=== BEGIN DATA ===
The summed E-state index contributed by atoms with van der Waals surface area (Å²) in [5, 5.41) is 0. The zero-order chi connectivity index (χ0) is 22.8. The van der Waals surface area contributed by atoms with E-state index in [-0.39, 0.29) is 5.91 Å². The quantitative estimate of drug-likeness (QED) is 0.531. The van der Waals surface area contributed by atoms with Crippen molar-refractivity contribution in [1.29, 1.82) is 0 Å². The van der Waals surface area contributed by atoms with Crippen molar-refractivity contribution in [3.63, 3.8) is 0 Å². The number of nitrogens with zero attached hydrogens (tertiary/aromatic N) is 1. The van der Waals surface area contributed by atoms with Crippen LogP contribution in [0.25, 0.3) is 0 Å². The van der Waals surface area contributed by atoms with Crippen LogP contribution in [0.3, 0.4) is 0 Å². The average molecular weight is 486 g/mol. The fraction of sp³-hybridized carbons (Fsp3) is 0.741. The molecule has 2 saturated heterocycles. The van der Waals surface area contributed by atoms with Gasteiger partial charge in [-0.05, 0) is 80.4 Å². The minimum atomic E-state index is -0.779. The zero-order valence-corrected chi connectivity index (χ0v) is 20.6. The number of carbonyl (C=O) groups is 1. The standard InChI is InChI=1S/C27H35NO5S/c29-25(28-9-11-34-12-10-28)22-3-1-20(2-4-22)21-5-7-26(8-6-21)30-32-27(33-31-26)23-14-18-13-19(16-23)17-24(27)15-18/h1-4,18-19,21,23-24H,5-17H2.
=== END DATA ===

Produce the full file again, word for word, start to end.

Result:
The summed E-state index contributed by atoms with van der Waals surface area (Å²) in [5, 5.41) is 0. The zero-order chi connectivity index (χ0) is 22.8. The van der Waals surface area contributed by atoms with E-state index in [-0.39, 0.29) is 5.91 Å². The quantitative estimate of drug-likeness (QED) is 0.531. The van der Waals surface area contributed by atoms with Crippen molar-refractivity contribution in [1.29, 1.82) is 0 Å². The van der Waals surface area contributed by atoms with Crippen molar-refractivity contribution in [3.63, 3.8) is 0 Å². The number of nitrogens with zero attached hydrogens (tertiary/aromatic N) is 1. The van der Waals surface area contributed by atoms with Crippen LogP contribution in [0.25, 0.3) is 0 Å². The van der Waals surface area contributed by atoms with Crippen LogP contribution in [0.3, 0.4) is 0 Å². The average molecular weight is 486 g/mol. The fraction of sp³-hybridized carbons (Fsp3) is 0.741. The molecule has 2 saturated heterocycles. The van der Waals surface area contributed by atoms with Gasteiger partial charge in [-0.05, 0) is 80.4 Å². The minimum atomic E-state index is -0.779. The zero-order valence-corrected chi connectivity index (χ0v) is 20.6. The number of carbonyl (C=O) groups is 1. The standard InChI is InChI=1S/C27H35NO5S/c29-25(28-9-11-34-12-10-28)22-3-1-20(2-4-22)21-5-7-26(8-6-21)30-32-27(33-31-26)23-14-18-13-19(16-23)17-24(27)15-18/h1-4,18-19,21,23-24H,5-17H2.